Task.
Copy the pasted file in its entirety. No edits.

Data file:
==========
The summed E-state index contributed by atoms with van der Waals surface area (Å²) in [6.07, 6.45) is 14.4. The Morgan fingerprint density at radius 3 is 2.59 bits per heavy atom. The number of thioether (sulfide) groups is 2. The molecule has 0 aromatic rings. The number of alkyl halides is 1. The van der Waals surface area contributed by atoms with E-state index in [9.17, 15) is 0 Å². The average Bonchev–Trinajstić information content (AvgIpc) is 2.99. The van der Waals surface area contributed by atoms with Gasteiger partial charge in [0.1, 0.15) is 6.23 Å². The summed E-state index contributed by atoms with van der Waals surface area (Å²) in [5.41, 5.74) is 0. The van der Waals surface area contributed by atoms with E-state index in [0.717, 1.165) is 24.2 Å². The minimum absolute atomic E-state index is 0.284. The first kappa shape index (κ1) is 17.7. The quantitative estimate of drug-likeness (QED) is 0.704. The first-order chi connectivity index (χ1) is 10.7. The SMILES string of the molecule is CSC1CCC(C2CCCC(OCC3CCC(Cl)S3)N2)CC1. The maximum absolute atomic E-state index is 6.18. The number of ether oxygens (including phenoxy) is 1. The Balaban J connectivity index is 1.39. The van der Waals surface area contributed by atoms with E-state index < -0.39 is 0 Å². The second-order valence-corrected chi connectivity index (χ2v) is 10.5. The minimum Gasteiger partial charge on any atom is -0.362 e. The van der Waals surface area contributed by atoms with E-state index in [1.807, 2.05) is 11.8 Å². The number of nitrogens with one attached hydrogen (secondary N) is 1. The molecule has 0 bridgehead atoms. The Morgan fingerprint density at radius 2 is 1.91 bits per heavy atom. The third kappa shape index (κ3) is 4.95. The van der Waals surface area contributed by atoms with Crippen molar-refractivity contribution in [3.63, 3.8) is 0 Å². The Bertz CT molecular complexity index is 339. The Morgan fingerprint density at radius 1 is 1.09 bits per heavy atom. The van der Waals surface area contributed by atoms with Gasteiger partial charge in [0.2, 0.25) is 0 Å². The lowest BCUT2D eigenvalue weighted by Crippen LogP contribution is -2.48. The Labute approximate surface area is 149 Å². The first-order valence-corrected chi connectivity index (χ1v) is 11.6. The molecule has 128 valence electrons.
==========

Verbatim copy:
The summed E-state index contributed by atoms with van der Waals surface area (Å²) in [6.07, 6.45) is 14.4. The Morgan fingerprint density at radius 3 is 2.59 bits per heavy atom. The number of thioether (sulfide) groups is 2. The molecule has 0 aromatic rings. The number of alkyl halides is 1. The van der Waals surface area contributed by atoms with E-state index in [9.17, 15) is 0 Å². The average Bonchev–Trinajstić information content (AvgIpc) is 2.99. The van der Waals surface area contributed by atoms with Gasteiger partial charge in [0.1, 0.15) is 6.23 Å². The summed E-state index contributed by atoms with van der Waals surface area (Å²) in [5.41, 5.74) is 0. The van der Waals surface area contributed by atoms with E-state index in [0.717, 1.165) is 24.2 Å². The minimum absolute atomic E-state index is 0.284. The first kappa shape index (κ1) is 17.7. The quantitative estimate of drug-likeness (QED) is 0.704. The first-order chi connectivity index (χ1) is 10.7. The SMILES string of the molecule is CSC1CCC(C2CCCC(OCC3CCC(Cl)S3)N2)CC1. The maximum absolute atomic E-state index is 6.18. The number of ether oxygens (including phenoxy) is 1. The Balaban J connectivity index is 1.39. The van der Waals surface area contributed by atoms with E-state index < -0.39 is 0 Å². The second-order valence-corrected chi connectivity index (χ2v) is 10.5. The minimum Gasteiger partial charge on any atom is -0.362 e. The van der Waals surface area contributed by atoms with E-state index in [1.807, 2.05) is 11.8 Å². The number of nitrogens with one attached hydrogen (secondary N) is 1. The molecule has 0 bridgehead atoms. The Morgan fingerprint density at radius 2 is 1.91 bits per heavy atom. The third kappa shape index (κ3) is 4.95. The van der Waals surface area contributed by atoms with Crippen molar-refractivity contribution in [3.63, 3.8) is 0 Å². The Bertz CT molecular complexity index is 339. The Morgan fingerprint density at radius 1 is 1.09 bits per heavy atom. The van der Waals surface area contributed by atoms with Gasteiger partial charge in [0.2, 0.25) is 0 Å². The lowest BCUT2D eigenvalue weighted by Crippen LogP contribution is -2.48. The Labute approximate surface area is 149 Å². The first-order valence-corrected chi connectivity index (χ1v) is 11.6. The molecule has 128 valence electrons.